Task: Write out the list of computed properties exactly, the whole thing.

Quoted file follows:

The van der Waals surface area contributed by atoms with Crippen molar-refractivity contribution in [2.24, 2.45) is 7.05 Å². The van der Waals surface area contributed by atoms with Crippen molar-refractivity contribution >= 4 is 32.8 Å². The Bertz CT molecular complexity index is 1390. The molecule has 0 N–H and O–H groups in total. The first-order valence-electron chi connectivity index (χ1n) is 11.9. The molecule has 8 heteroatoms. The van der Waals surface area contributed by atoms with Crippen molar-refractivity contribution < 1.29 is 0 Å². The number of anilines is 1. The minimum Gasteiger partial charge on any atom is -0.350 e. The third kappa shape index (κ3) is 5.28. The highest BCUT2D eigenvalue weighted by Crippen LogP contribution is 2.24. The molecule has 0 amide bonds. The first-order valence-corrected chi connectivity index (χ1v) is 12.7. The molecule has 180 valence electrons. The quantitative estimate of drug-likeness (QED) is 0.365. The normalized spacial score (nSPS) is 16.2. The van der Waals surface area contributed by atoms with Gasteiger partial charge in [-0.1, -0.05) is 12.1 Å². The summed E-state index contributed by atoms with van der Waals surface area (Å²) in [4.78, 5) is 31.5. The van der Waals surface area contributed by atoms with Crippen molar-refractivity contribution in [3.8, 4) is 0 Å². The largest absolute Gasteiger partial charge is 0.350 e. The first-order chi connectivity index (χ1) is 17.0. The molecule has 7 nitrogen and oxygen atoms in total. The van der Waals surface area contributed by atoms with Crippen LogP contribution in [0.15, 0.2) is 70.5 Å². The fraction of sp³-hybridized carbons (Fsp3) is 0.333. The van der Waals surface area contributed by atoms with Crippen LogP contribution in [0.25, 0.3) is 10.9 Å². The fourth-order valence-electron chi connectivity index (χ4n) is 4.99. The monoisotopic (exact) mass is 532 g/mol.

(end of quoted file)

The van der Waals surface area contributed by atoms with Crippen molar-refractivity contribution in [2.24, 2.45) is 7.05 Å². The van der Waals surface area contributed by atoms with Crippen molar-refractivity contribution >= 4 is 32.8 Å². The Bertz CT molecular complexity index is 1390. The molecule has 0 N–H and O–H groups in total. The first-order valence-electron chi connectivity index (χ1n) is 11.9. The molecule has 8 heteroatoms. The van der Waals surface area contributed by atoms with Crippen molar-refractivity contribution < 1.29 is 0 Å². The number of anilines is 1. The minimum Gasteiger partial charge on any atom is -0.350 e. The third kappa shape index (κ3) is 5.28. The highest BCUT2D eigenvalue weighted by Crippen LogP contribution is 2.24. The molecule has 0 amide bonds. The first-order valence-corrected chi connectivity index (χ1v) is 12.7. The molecule has 180 valence electrons. The quantitative estimate of drug-likeness (QED) is 0.365. The normalized spacial score (nSPS) is 16.2. The van der Waals surface area contributed by atoms with Gasteiger partial charge in [-0.1, -0.05) is 12.1 Å². The summed E-state index contributed by atoms with van der Waals surface area (Å²) in [4.78, 5) is 31.5. The van der Waals surface area contributed by atoms with Crippen molar-refractivity contribution in [3.8, 4) is 0 Å². The largest absolute Gasteiger partial charge is 0.350 e. The first-order chi connectivity index (χ1) is 17.0. The molecule has 7 nitrogen and oxygen atoms in total. The van der Waals surface area contributed by atoms with Crippen LogP contribution in [0.15, 0.2) is 70.5 Å². The fraction of sp³-hybridized carbons (Fsp3) is 0.333. The van der Waals surface area contributed by atoms with Crippen LogP contribution in [0.25, 0.3) is 10.9 Å². The fourth-order valence-electron chi connectivity index (χ4n) is 4.99. The monoisotopic (exact) mass is 532 g/mol.